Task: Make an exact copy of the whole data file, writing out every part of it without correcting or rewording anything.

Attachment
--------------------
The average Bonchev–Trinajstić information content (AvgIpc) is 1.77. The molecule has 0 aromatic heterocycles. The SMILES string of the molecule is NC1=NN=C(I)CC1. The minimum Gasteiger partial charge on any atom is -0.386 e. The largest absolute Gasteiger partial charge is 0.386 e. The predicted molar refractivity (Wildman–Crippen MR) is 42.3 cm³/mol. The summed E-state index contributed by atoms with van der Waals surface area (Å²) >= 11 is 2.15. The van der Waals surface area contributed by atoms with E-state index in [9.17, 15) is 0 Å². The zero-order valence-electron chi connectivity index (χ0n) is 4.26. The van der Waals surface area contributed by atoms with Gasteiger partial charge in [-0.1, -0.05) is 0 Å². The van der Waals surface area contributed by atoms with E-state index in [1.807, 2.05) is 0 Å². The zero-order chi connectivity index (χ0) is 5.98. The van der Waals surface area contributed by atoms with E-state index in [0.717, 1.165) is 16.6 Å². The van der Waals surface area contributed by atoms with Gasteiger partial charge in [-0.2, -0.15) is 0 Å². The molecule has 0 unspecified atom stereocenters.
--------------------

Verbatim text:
The average Bonchev–Trinajstić information content (AvgIpc) is 1.77. The molecule has 0 aromatic heterocycles. The SMILES string of the molecule is NC1=NN=C(I)CC1. The minimum Gasteiger partial charge on any atom is -0.386 e. The largest absolute Gasteiger partial charge is 0.386 e. The predicted molar refractivity (Wildman–Crippen MR) is 42.3 cm³/mol. The summed E-state index contributed by atoms with van der Waals surface area (Å²) >= 11 is 2.15. The van der Waals surface area contributed by atoms with E-state index in [9.17, 15) is 0 Å². The zero-order valence-electron chi connectivity index (χ0n) is 4.26. The van der Waals surface area contributed by atoms with Gasteiger partial charge in [-0.1, -0.05) is 0 Å². The van der Waals surface area contributed by atoms with E-state index in [1.807, 2.05) is 0 Å². The zero-order chi connectivity index (χ0) is 5.98. The van der Waals surface area contributed by atoms with E-state index in [0.717, 1.165) is 16.6 Å². The van der Waals surface area contributed by atoms with Gasteiger partial charge in [-0.2, -0.15) is 0 Å². The molecule has 0 unspecified atom stereocenters.